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Study looks at forest 'business clusters'

STARKVILLE — As links in a chain provide support and stability, so can “business clusters” for the forest products industry, according to a new report by Mississippi State University’s (MSU’s) Forest and Wildlife Research Center.

Funded by the U.S. Endowment for Forestry and Communities Inc., the recent university study found that business clustering can provide competitive advantages and build business resilience among the entities. The investigation was conducted by MSU scientists and colleagues at the University of Missouri’s forestry department and Minnesota-based Dovetail Partners Inc.

“Close collaboration between members of a business cluster allows for better understanding of processes, cost structures and opportunities for efficiency improvements,” said Robert Grala, an MSU assistant forestry professor. “This type of collaboration can provide the resiliency needed to address adverse market conditions and allow for the adoption of new technologies.”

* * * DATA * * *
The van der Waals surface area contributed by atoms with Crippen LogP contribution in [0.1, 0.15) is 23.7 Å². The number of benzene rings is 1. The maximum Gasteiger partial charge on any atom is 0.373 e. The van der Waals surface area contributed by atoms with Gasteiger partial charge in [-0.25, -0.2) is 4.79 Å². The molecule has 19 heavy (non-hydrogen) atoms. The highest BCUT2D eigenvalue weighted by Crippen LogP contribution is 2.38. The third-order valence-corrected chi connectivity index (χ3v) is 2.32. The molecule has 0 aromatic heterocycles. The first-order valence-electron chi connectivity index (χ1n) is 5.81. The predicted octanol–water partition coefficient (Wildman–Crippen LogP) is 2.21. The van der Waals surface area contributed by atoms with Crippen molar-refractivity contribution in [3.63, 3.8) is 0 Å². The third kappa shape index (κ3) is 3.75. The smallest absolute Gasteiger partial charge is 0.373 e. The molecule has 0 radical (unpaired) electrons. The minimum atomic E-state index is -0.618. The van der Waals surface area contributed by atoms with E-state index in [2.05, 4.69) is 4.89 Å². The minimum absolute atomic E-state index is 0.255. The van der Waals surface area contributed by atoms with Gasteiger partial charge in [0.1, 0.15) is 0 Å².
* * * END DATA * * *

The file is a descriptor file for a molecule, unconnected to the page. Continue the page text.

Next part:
The study collected information during the summer and fall of 2008. The information was used to develop a template for a national registry of forest business clusters.

Overall, the study found that companies gain ready access to trained workers, infrastructure and specialized suppliers by locating their production and services in business clusters.

To assist interested entities, the project concluded by opening an online registry of U.S. forest business clusters. The registry includes location, contact information, legal status, umbrella organizations, duration, size and specific strategies of existing forest sector clusters.

The entire report may be viewed at www.usendowment.org/businessclusteringhome.html. To register an existing cluster or find the nearest one, visit www.fwrc.msstate.edu/cluster.

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